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Last updated: March 02. 2014 10:43PM - 271 Views
By John Rowe The Record (Hackensack, N.J.)



New York Mets pitcher Bobby Parnell fields a grounder during spring training workouts Feb. 17, in Port St. Lucie, Fla.
New York Mets pitcher Bobby Parnell fields a grounder during spring training workouts Feb. 17, in Port St. Lucie, Fla.
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PORT ST. LUCIE, Fla. — There was little fanfare for Bobby Parnell’s first appearance on a pitching mound since July 30. No call to the bullpen. No public-address introduction while he was warming up. No umpires.


Two-and-a-half hours before the Mets’ exhibition game against Miami on Saturday, the closer threw 36 batting-practice pitches on a field in the shadow of Tradition Field, in front of a handful of teammates, fans and media.


How he felt afterward was more important to the Mets than any of the gory details of their 9-1 loss to the Marlins.


“It went well. I felt good,” said Parnell, who’s recovering from off-season surgery for a herniated disk in his neck.


The Mets need Parnell. LaTroy Hawkins, who inherited the closer role when he went down, is now a Colorado Rockie, meaning the depth chart behind Parnell includes Jose Valverde and Kyle Farnsworth, who’ve seen better days, and a couple of appealing minor-leaguers with more promise than accomplishment.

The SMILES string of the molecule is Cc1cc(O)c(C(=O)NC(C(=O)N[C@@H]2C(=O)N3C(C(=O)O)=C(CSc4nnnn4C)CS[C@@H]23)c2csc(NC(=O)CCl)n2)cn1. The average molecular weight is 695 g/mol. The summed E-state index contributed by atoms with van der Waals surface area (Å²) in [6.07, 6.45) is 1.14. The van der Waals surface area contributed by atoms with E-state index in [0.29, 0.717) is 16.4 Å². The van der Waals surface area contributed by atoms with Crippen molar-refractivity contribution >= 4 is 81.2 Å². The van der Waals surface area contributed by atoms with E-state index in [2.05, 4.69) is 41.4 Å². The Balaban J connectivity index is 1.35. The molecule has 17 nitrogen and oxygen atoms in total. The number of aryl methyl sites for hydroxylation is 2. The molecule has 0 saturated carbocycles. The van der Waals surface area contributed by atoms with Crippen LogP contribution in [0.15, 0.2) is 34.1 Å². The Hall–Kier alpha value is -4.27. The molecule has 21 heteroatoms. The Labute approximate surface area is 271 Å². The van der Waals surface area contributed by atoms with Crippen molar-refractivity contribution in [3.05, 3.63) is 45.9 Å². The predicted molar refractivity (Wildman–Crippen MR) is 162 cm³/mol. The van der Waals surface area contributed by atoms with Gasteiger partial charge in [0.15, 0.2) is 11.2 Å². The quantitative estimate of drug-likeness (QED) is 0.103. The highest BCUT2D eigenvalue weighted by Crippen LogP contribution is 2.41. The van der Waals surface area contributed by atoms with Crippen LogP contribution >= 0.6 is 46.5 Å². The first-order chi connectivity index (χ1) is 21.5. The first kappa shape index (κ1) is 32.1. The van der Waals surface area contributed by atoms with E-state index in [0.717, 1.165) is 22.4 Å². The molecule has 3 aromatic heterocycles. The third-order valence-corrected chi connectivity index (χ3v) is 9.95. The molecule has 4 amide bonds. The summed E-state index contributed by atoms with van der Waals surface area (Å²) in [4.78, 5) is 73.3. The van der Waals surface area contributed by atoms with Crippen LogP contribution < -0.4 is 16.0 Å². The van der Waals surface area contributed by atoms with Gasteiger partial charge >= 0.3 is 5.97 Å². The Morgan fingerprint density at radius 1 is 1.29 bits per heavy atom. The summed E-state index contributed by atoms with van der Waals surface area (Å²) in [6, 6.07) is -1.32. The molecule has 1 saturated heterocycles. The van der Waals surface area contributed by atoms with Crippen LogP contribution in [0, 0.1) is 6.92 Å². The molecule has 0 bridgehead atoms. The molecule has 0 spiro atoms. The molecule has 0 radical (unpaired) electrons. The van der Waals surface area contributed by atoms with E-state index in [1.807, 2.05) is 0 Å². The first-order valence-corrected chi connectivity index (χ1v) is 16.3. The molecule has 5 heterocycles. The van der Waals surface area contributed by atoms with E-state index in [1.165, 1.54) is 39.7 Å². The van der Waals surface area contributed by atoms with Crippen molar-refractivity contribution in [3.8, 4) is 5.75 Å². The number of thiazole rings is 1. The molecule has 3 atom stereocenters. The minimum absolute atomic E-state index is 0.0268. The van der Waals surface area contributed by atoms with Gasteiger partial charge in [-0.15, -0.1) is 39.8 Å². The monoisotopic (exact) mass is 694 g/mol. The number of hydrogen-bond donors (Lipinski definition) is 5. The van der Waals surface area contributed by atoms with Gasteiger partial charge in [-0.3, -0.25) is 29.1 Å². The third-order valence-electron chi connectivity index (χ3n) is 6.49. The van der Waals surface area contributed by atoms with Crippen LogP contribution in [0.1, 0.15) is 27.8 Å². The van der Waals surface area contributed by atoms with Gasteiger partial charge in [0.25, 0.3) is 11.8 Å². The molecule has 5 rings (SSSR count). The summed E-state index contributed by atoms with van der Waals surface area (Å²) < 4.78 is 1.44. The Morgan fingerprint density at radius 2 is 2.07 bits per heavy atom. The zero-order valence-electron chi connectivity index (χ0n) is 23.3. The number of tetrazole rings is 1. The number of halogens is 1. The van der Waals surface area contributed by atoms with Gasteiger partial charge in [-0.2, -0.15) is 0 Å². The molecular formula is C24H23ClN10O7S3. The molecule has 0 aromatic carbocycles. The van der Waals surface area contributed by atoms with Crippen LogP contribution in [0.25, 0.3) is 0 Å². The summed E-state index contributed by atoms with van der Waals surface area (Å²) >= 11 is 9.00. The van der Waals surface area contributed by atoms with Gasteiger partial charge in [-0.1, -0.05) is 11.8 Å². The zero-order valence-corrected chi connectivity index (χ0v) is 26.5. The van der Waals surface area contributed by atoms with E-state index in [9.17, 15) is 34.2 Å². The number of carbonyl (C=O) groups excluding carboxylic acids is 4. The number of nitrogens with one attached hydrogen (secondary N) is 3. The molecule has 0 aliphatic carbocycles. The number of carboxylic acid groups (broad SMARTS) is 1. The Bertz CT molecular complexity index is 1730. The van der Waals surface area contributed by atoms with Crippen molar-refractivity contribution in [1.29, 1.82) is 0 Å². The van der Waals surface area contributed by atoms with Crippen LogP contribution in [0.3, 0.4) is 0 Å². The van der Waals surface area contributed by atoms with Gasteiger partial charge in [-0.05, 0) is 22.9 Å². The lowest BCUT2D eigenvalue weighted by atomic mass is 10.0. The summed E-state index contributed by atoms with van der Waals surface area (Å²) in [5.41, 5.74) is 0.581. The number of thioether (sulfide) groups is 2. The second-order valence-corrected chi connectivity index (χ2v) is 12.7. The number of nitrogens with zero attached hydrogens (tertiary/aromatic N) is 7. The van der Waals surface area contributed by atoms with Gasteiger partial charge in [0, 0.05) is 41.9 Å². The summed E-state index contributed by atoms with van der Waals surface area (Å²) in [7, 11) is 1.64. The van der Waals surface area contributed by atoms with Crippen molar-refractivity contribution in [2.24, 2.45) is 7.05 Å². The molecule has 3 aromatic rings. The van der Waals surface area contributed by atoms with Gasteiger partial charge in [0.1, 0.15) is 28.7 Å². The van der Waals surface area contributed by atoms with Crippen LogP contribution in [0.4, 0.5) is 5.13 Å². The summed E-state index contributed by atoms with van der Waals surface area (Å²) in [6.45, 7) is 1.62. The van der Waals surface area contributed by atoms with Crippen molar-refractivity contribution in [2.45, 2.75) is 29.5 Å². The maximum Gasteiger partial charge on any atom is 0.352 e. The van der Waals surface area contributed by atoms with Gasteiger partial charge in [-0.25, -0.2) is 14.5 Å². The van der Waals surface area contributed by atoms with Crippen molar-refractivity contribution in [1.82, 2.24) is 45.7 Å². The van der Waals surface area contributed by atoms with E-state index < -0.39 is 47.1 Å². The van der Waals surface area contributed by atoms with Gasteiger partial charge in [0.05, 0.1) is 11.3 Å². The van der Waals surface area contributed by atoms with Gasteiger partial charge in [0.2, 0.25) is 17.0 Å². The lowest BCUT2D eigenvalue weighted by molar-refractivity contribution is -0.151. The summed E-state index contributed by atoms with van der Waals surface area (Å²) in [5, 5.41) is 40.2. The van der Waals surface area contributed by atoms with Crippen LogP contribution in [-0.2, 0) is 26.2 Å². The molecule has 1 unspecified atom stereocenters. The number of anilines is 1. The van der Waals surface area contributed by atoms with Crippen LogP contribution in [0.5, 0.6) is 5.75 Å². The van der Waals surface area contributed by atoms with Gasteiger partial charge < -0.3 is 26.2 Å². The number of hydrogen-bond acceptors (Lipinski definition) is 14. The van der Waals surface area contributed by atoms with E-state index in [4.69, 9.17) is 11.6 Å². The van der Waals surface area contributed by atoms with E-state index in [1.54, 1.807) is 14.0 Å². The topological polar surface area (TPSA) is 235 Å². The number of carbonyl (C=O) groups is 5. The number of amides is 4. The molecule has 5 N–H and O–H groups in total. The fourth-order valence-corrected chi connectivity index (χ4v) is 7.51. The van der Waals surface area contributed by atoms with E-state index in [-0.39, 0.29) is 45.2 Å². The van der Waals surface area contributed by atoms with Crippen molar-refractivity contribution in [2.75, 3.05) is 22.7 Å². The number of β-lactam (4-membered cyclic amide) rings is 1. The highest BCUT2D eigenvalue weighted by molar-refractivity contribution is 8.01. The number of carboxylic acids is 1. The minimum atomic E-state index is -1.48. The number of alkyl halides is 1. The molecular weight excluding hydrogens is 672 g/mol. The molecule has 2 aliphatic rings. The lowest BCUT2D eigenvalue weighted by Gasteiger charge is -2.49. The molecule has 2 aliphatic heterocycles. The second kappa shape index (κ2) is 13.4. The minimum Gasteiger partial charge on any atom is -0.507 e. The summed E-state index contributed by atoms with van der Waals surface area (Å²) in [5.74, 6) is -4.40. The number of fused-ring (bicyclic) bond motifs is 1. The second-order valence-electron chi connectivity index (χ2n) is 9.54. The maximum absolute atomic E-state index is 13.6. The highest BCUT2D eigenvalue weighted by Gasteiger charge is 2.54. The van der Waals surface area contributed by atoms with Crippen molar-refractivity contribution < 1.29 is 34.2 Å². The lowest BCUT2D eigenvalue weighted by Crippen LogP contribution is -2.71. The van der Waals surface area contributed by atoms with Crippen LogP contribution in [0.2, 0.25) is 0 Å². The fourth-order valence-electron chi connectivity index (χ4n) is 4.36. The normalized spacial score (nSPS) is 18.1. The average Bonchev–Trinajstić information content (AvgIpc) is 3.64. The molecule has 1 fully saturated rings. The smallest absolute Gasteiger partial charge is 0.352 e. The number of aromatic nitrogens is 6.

No wonder pitching coach Dan Warthen was standing behind Parnell as he threw, instead of bullpen coach Ricky Bones, who usually handles those duties for other pitchers.


Warthen liked what he saw. Parnell had some problems with location, but almost all of his pitches to David Wright, Daniel Murphy and Eric Young, Jr., were down in the strike zone, always a rule of thumb for hard-throwing closers.


“It was very positive,” said Warthen.


The hitters had their moments. Wright drove a fastball that landed on the warning track in center field, then amusingly stared down Parnell.


“He was looking forward to this for a couple of days,” Parnell said.


And Murphy shattered his bat as he blistered a grounder up the middle, with the barrel falling at Parnell’s feet.


“He knew a fastball was coming, Parnell said. “He has bragging rights for now.”.


Parnell said he threw just about everything in his bag of tricks. Fastballs, split-fingers, off-speed, curves.


“I didn’t expect to be perfect,” Parnell said, “but I was down and that’s good. I’ve been taking a lot of baby steps, but this was a big mental hurdle.”


Next, Warthen said, is a light batting-practice session on Monday, followed by Parnell joining Bartolo Colon, who’s been slowed by a tight right calf, and Jon Niese, who had mild discomfort in his throwing shoulder, in a “B” game on Thursday.


Asked if he would be ready for opening day, Parnell said: “Absolutely.”


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